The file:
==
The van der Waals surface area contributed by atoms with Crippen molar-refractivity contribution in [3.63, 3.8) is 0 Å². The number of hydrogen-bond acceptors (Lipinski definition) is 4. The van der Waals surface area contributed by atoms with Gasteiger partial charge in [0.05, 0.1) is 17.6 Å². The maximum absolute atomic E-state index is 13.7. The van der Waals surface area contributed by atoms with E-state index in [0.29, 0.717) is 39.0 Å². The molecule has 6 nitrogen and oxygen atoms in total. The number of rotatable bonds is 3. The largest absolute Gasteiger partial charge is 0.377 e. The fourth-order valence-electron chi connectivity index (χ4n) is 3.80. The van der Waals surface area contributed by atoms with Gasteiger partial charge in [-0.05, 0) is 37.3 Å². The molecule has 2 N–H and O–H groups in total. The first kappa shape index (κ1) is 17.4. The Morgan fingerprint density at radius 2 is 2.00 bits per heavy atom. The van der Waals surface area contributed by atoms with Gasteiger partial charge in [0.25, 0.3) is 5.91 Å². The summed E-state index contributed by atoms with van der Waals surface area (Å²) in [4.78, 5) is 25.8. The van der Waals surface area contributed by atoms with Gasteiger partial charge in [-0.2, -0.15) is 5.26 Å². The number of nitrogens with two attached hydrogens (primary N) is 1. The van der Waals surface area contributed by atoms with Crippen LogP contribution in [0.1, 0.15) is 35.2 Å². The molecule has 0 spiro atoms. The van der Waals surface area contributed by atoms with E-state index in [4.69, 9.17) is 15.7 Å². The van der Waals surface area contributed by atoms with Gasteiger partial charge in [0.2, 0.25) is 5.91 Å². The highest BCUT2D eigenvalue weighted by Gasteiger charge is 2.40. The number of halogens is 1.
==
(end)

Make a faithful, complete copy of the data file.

The van der Waals surface area contributed by atoms with Crippen molar-refractivity contribution in [3.63, 3.8) is 0 Å². The number of hydrogen-bond acceptors (Lipinski definition) is 4. The van der Waals surface area contributed by atoms with Gasteiger partial charge in [0.05, 0.1) is 17.6 Å². The maximum absolute atomic E-state index is 13.7. The van der Waals surface area contributed by atoms with E-state index in [0.29, 0.717) is 39.0 Å². The molecule has 6 nitrogen and oxygen atoms in total. The number of rotatable bonds is 3. The largest absolute Gasteiger partial charge is 0.377 e. The fourth-order valence-electron chi connectivity index (χ4n) is 3.80. The van der Waals surface area contributed by atoms with Gasteiger partial charge in [-0.05, 0) is 37.3 Å². The molecule has 2 N–H and O–H groups in total. The first kappa shape index (κ1) is 17.4. The Morgan fingerprint density at radius 2 is 2.00 bits per heavy atom. The van der Waals surface area contributed by atoms with Gasteiger partial charge in [0.25, 0.3) is 5.91 Å². The summed E-state index contributed by atoms with van der Waals surface area (Å²) in [4.78, 5) is 25.8. The van der Waals surface area contributed by atoms with Gasteiger partial charge in [-0.2, -0.15) is 5.26 Å². The number of nitrogens with two attached hydrogens (primary N) is 1. The van der Waals surface area contributed by atoms with Crippen LogP contribution in [0.1, 0.15) is 35.2 Å². The molecule has 0 spiro atoms. The van der Waals surface area contributed by atoms with E-state index in [4.69, 9.17) is 15.7 Å². The van der Waals surface area contributed by atoms with Gasteiger partial charge in [0.2, 0.25) is 5.91 Å². The highest BCUT2D eigenvalue weighted by Gasteiger charge is 2.40. The number of halogens is 1.